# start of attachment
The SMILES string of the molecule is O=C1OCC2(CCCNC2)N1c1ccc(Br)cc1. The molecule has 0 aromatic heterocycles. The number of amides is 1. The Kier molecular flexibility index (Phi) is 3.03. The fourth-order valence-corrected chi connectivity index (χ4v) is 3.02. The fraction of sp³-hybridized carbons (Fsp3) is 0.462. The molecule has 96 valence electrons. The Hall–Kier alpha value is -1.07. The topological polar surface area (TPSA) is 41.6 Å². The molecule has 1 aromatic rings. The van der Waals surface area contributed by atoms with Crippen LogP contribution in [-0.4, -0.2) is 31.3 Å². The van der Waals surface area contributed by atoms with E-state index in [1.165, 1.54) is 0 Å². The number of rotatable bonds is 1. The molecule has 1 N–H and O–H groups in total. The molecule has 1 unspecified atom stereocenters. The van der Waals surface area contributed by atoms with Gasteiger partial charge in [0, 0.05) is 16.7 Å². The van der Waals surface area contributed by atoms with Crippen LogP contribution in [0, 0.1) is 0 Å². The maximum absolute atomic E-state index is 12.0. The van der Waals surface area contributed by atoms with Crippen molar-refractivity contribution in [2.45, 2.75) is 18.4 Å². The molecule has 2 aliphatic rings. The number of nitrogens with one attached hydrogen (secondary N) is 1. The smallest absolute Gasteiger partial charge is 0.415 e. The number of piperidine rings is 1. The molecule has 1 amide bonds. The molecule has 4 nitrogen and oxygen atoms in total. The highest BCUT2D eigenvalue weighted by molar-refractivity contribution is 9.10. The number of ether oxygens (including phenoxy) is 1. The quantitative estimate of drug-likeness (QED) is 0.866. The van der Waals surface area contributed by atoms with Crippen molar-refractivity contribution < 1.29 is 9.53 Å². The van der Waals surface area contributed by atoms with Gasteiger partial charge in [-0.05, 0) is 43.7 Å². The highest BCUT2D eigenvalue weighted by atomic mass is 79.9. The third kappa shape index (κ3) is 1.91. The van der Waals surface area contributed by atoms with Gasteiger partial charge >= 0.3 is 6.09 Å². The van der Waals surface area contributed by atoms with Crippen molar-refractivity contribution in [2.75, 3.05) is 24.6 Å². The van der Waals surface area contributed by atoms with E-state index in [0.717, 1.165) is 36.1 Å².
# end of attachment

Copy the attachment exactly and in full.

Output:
The SMILES string of the molecule is O=C1OCC2(CCCNC2)N1c1ccc(Br)cc1. The molecule has 0 aromatic heterocycles. The number of amides is 1. The Kier molecular flexibility index (Phi) is 3.03. The fourth-order valence-corrected chi connectivity index (χ4v) is 3.02. The fraction of sp³-hybridized carbons (Fsp3) is 0.462. The molecule has 96 valence electrons. The Hall–Kier alpha value is -1.07. The topological polar surface area (TPSA) is 41.6 Å². The molecule has 1 aromatic rings. The van der Waals surface area contributed by atoms with Crippen LogP contribution in [-0.4, -0.2) is 31.3 Å². The van der Waals surface area contributed by atoms with E-state index in [1.165, 1.54) is 0 Å². The number of rotatable bonds is 1. The molecule has 1 N–H and O–H groups in total. The molecule has 1 unspecified atom stereocenters. The van der Waals surface area contributed by atoms with Gasteiger partial charge in [0, 0.05) is 16.7 Å². The van der Waals surface area contributed by atoms with Crippen LogP contribution in [0, 0.1) is 0 Å². The maximum absolute atomic E-state index is 12.0. The van der Waals surface area contributed by atoms with Crippen molar-refractivity contribution in [2.45, 2.75) is 18.4 Å². The molecule has 2 aliphatic rings. The number of nitrogens with one attached hydrogen (secondary N) is 1. The smallest absolute Gasteiger partial charge is 0.415 e. The number of piperidine rings is 1. The molecule has 1 amide bonds. The molecule has 4 nitrogen and oxygen atoms in total. The highest BCUT2D eigenvalue weighted by molar-refractivity contribution is 9.10. The number of ether oxygens (including phenoxy) is 1. The quantitative estimate of drug-likeness (QED) is 0.866. The van der Waals surface area contributed by atoms with Crippen molar-refractivity contribution < 1.29 is 9.53 Å². The van der Waals surface area contributed by atoms with Gasteiger partial charge in [-0.05, 0) is 43.7 Å². The highest BCUT2D eigenvalue weighted by atomic mass is 79.9. The third kappa shape index (κ3) is 1.91. The van der Waals surface area contributed by atoms with Gasteiger partial charge >= 0.3 is 6.09 Å². The van der Waals surface area contributed by atoms with Crippen molar-refractivity contribution in [2.75, 3.05) is 24.6 Å². The van der Waals surface area contributed by atoms with E-state index in [0.717, 1.165) is 36.1 Å².